As the economy reels from COVID-19, international drop shipping is particularly vulnerable to the uncertainty in the supply chain and the disruption of production in China. The truth is, even before the pandemic, it was already primed for a major disruption due to some fairly under-reported news: The likely death of ePacket.
So what is ePacket? It’s the mechanism by which 3PLs in China have been getting lightweight Chinese goods into the US market with very low shipping rates. A long time ago, way back in 2010, everyone had finally finished reading Thomas Friedman’s 2005 book The World is Flat, and were now consumed with the metaphor. “Well if it’s flat, we can lean on our side of the proverbial Earth table so things slide our direction a bit easier.” And that’s exactly what the US did, to provide consumers with a wide swath of affordable goods. It also gave rise to a whole segment of the economy comprised of American businesses with no actual inventory- for many companies, it’s simply cheaper to ship goods directly to customers from China instead of import them first.
You may or may not be wondering how this actually came to be. It all started with an ancient (19th century) and shadowy (not really) organization called the Universal Postal Union. Incidentally their website has not been updated since the 19th century, which many find mysterious (no they don’t). The UPU was established in a very different logistics landscape to help subsidize mail coming from developing nations. In 2010, the USPS created “ePacket” to help goods flow to the US more cheaply AND support developing economies around the world. It was supposed to make the world a little bit more flat, so everyone could benefit from Americans' insatiable hunger for $4 t-shirts and $20 shoes. In the end, however, the shrubbery-adorned path to good intentions was blown up with C4 to build the China Makers to US Takers super highway. The goofy result is that for packages under 4.4 lbs, it’s cheaper to ship something from China to New York City than it is from LA to NYC.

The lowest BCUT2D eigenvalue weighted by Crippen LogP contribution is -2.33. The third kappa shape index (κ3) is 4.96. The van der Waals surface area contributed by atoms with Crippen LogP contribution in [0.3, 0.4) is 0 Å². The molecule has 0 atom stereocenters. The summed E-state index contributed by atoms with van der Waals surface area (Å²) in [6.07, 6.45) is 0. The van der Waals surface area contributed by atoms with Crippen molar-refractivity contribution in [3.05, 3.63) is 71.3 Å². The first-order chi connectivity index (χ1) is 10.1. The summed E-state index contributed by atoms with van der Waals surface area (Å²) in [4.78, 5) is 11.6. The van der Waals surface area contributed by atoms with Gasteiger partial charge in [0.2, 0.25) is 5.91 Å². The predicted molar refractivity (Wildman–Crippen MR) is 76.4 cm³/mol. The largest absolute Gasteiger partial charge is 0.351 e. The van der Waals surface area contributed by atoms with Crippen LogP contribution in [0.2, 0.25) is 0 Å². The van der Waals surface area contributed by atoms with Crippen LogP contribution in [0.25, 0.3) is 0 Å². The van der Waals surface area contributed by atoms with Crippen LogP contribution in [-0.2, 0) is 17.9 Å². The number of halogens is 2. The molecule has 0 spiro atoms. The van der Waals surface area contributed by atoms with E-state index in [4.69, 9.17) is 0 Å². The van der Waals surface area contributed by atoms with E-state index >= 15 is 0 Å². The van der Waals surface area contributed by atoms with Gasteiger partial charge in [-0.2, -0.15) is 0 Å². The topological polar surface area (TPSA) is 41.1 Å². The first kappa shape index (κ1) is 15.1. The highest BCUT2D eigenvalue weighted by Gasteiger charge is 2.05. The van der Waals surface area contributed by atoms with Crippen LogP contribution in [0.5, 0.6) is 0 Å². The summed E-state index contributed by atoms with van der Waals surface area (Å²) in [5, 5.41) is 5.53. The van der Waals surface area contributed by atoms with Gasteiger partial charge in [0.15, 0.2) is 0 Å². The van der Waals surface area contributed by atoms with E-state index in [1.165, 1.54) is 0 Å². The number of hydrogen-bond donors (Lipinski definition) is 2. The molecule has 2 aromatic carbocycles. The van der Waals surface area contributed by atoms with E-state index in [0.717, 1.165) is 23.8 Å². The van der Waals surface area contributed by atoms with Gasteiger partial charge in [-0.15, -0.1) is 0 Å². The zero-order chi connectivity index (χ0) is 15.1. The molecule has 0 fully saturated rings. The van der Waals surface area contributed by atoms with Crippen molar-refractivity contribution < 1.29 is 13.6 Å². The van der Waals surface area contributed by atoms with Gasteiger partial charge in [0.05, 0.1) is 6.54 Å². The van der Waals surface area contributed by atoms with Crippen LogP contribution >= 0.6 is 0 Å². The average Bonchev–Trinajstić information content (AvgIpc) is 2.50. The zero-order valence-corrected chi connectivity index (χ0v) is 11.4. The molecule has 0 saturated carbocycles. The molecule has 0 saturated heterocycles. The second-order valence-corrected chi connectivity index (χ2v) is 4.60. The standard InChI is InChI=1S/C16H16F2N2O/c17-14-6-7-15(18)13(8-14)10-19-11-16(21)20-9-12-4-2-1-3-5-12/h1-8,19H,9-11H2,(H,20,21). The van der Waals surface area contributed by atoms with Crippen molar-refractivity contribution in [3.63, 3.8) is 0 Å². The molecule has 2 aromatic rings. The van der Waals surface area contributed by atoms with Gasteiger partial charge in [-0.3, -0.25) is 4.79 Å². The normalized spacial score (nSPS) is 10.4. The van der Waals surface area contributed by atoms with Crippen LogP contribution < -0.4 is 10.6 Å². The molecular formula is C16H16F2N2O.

That brings us back to 2020. Before COVID-19, President Trump vowed to pull out of the UPU, in a bid to give American manufacturers more of an advantage. After emergency talks, the US agreed to stay in with the stipulation that we could set our own rates, lest global shipping turn into the wild west.
While that crisis was somewhat averted for the time being, the US being able to set rates is a major threat to companies that rely on drop shipping. Additionally, the US President has not hesitated to pull various levers in the off-again on-again, will-she won’t-she trade war with China. The President is often critical of the USPS and unbalanced trade relationships in general, and killing or weakening ePacket might hold as much a symbolic victory as it does a practical one for the administration. On the other hand, ePacket proponents say American consumers are not prepared for the increase in prices that would come with primarily American manufacturing or distribution.
With the economy currently in a state of chaos, ePacket and the dropshippers that rely on it are likely safe for the time being. What remains to be seen is whether the White House will consider killing ePacket a necessary step to kickstart the economy.
Take control of your inbound or direct to consumer shipments. If you’re getting gouged by shipping costs, ask us how you can use Paccurate to dictate cost-efficient packing to your warehouses, suppliers, and vendors.